Home' Air Force News : December 10th 2009 Contents MORE POWER TO YOU.
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AIR FORCE December 10, 2009
LUCKY Australian Air Force
cadets (AAFC) will receive a major
boost in their goal of flying solo
following the reintroduction of Air
Force-sponsored gliding and powered
CAF AIRMSHL Mark Binskin
recently approved their reintroduc-
tion.A limited number of scholarships
are being awarded to AAFC staff
members as well, in recognition of
their significant contribution to the
In 2009, 25 cadets and six staff
members received scholarships. They
will enable the winners to fly solo in
the minimum possible time.
The scholarships will also enhance
the focus of aviation across the
Many Air Force pilots started their
flying careers flying gliders, includ-
ing the current DCAF, AVM Geoff
Brown. AVM Brown is an accom-
plished helicopter, fighter and strike
pilot who started flying in gliders as
a cadet with No. 210SQN (AAFC) at
He still maintains that interest
Recently, he opened a new AAFC
hangar at Warwick named in hon-
our of the original chief instructor
for the cadets, Gus Mauch, and the
long-serving past CO of the gliding
flight, Don Scott. Both men attended
"Gliding is still in my blood and it
brings me back to what I enjoy about
flying," AVM Brown said.
"You have a high-tech airframe
Cadets take flight
CO of 229
in and on the
air at Pearce
that is equipped to provide you with a
real hands-on flying experience.
"I still get a buzz from the absolute
pleasure and fun that gliding offers."
In December 1968, 2WG AAFC
was instrumental in introducing glid-
ing to the cadet syllabus when nine
cadets began a glider course at the
Southern Downs Soaring Club at
It was officially endorsed by the
then Air Force Support Command as
an official cadet activity.
Gliding introduces aspiring pilots
to the basics and in many ways it
provides the feel of flight, unencum-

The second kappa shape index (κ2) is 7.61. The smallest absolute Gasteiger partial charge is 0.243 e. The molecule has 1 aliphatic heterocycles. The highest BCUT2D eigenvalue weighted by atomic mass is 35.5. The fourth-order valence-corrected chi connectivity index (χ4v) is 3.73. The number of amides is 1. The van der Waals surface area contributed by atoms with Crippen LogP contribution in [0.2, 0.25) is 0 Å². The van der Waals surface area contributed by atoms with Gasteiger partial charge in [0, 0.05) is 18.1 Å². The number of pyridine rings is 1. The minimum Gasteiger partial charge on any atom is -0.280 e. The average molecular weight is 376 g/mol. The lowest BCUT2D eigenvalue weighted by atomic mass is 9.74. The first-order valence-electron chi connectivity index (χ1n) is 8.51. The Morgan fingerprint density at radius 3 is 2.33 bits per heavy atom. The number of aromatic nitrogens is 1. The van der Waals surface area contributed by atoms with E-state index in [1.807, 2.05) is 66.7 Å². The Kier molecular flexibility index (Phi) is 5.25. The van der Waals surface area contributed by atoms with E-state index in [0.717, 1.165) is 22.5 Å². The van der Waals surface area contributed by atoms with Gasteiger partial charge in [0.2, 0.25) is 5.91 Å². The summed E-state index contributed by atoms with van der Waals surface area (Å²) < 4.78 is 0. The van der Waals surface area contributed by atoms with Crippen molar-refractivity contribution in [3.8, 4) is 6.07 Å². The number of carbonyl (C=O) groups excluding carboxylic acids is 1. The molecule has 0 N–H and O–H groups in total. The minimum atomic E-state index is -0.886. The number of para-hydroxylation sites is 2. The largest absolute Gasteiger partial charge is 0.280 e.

bered by modern technologies, while
offering a pure stick and rudder
approach to flying.
In addition to the gliding schol-
arships, the AAFC gliding program
provides the opportunity for both
cadets and staff to experience a trial
instructional flight in a glider on an
annual basis and also undertake train-
ing to obtain their formal Gliding
Federation of Australia qualifica-
For example, during 2009,
No. 3WG AAFC completed more
than 800 gliding trial instructional
flights and more than 1500 train-
ing flights with more than 200
The significance of the AAFC
gliding program will continue
to grow. It not only provides an
excellent base for progressing in
flying, it also instils a sense of
total teamwork while enabling
the cadets to practise their class-
By MAJ John McPherson
WEST Australians knew there
was something in the air on October
25 when a Thunderbird formation of
27 PC-9s conducted a fly-past over
Perth as part of the 217 Pilots' Course
But not only was RAAF Base
Pearce 'abuzz' with the graduation
preparations, it was also hosting two
well-known media identities in public
broadcasts from the base.
Perth's ABC radio morning talk-
back host Eoin Cameron brought his
team on to the base to conduct an out-
side broadcast on the morning of the
"We absolutely love coming to
places like RAAF Base Pearce," Mr
"It provides us with such a diverse
range of things to talk about. It's not
just about fast planes and flying but
also about all of the administration and
logistics behind the scenes that go into
making a base like this tick," he said.
Following the broadcast came the
graduation parade where the 10 new
pilots were presented with their 'wings'
after successfully completing the inten-
sive 37-week course.
And to top the day off nicely,
Channel 9 News, Perth, did a live cross
to their weather presenter, Angela Tsun,
at Pearce to bring West Australians
their nightly update on the weather for
the rest of the week.
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